One of my students has just completed an individual research paper on “Investigating the use of GIS-Based Ordered Weighted Averaging in Wildfire Restoration”. Ordered Weighted Averaging (OWA) is a multi-criteria decision analysis technique that allows the decision-maker to mathematically define their attitude towards risk. The available strategies range from risk-averse to risk-taking approaches, based on a simple parameter setting. That parameter determines whether we emphasize the negative or positive aspects of a possible solution. Under a risk-averse strategy, we focus on the worst aspects and choose the solution that has the “least bad” outcomes. Under a risk-taking strategy, we focus on the best aspects and choose the solution with the “greatest good” outcome. The OWA also allows any number of strategies between these extremes, including an intermediate approach under which emphasis is balanced between the strong and weak outcomes.
While it is a fascinating conceptualization of risk, the OWA technique needs to be used with caution in practice. For example, a risk-averse strategy might be too much focused on the negative outcomes of a solution and miss thereby miss important positive outcomes that could more than compensate for the weaknesses. Similarly, a risk-taking strategy may accept a weak solution on the basis of only one, very strong aspect. The extreme low and high risk strategies do not allow for any tradeoff between strong and weak criteria, while the intermediate strategy, marked as weighted linear combination (WLC) in the above diagram, includes full tradeoff.
Now, think of the corona crisis. Are we pursuing a balanced response, as recommended by a group of Canadian infectious disease experts in July 2020? Many readers will probably think of government restrictions as a risk-averse strategy—designed to slow the spread of SARS-CoV-2 and reduce the expected strain on the health-care system. Given that large-scale lockdowns are an unprecedented public health measure, and the collateral damage was either not expected or willingly taken into account, this approach however appears more risk-taking than risk-averse to me. The obvious inefficiency and illegitimacy of lockdowns, and the mission creep from “flattening the curve” to achieving the unattainable goal of #CovidZero, support their assessment as an extremely risk-taking strategy.
The concept of risk, and our ability to assess risk, has also made the headlines in the context of the COVID-19 vaccine trials. Using data from a Nov 26 opinion piece in the British Medical Journal (BMJ), we can see that vaccine efficacy in terms of the relative reduction of the risk of getting ill is around 95%. For example, in the Pfizer trial, assuming an equal split of the 44,000 participants into the vaccine and placebo groups, 0.74% of the placebo group fell ill but only 0.04% of the vaccinated participants did. The relative risk reduction is calculated as the difference between these two incidences (0.7%) divided by the placebo value (0.74%), arriving at the conclusion that 95% of COVID-19 could be avoided if people got immunized. However, there is another way of looking that the same data: The risk reduction in absolute terms is only 0.7%, from an already very low risk of 0.74% to a minimal risk of 0.04%. Thus, risk reduction is 95%, but it also is just 0.7%.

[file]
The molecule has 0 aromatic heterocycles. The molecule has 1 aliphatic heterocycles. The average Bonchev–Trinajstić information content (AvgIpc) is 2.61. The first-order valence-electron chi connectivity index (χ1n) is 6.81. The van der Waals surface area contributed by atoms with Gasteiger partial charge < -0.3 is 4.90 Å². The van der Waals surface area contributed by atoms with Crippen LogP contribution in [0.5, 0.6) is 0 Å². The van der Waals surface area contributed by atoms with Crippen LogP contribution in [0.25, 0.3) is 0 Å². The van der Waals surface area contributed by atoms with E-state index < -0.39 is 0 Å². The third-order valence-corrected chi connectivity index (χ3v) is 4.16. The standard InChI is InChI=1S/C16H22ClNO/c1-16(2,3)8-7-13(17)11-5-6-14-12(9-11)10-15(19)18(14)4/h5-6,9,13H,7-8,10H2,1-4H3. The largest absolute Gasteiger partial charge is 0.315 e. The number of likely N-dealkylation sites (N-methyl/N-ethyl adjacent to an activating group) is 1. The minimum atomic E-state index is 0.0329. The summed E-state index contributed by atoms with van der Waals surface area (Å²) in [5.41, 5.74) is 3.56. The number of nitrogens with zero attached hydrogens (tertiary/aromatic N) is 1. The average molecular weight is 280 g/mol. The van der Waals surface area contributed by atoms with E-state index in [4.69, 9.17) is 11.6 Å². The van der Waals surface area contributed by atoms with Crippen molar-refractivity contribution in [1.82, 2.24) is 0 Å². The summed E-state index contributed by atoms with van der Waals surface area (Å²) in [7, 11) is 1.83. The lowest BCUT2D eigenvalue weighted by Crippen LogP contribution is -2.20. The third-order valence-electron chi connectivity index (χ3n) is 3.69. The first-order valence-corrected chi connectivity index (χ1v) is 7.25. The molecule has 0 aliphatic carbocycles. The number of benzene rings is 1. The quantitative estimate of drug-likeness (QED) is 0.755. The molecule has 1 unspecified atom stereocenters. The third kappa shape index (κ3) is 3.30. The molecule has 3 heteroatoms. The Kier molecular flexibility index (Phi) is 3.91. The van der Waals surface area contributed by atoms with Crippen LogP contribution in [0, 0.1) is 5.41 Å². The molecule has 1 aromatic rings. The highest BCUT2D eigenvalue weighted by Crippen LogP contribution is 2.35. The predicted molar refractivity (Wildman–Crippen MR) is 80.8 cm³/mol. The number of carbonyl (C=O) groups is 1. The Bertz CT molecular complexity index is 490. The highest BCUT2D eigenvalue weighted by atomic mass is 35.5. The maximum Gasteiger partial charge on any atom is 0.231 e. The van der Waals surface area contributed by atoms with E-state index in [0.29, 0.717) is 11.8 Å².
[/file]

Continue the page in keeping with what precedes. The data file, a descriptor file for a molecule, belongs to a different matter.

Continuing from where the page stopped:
Which one of these measures should we base an individual vaccine decision on? This is a very personal decision (or should be!), but in terms of publicly presenting and discussing the vaccine trial results, a 2019 article in the Drug and Therapeutics Bulletin is revealing. Box 3 explains the difference between absolute and relative risk reduction. Note the author’s statement “Relative risks, then, can exaggerate the perception of difference, and this is especially prominent when the absolute risks are very small.” What would you think if the headlines about the trial successes had read “Shot Reduces COVID-19 Risk by 0.7%” instead of “COVID-19 Shot 95% Effective”? The author of “How to communicate evidence to patients”, Dr. Alexandra Freeman, advocates for reporting multiple metrics for better context. With respect to the ongoing pandemic, the powers that be should ensure transparent communication of scientific evidence. This also includes a host of other issues with the vaccine trials that Dr. Peter Doshi raises in the above-cited BMJ commentary.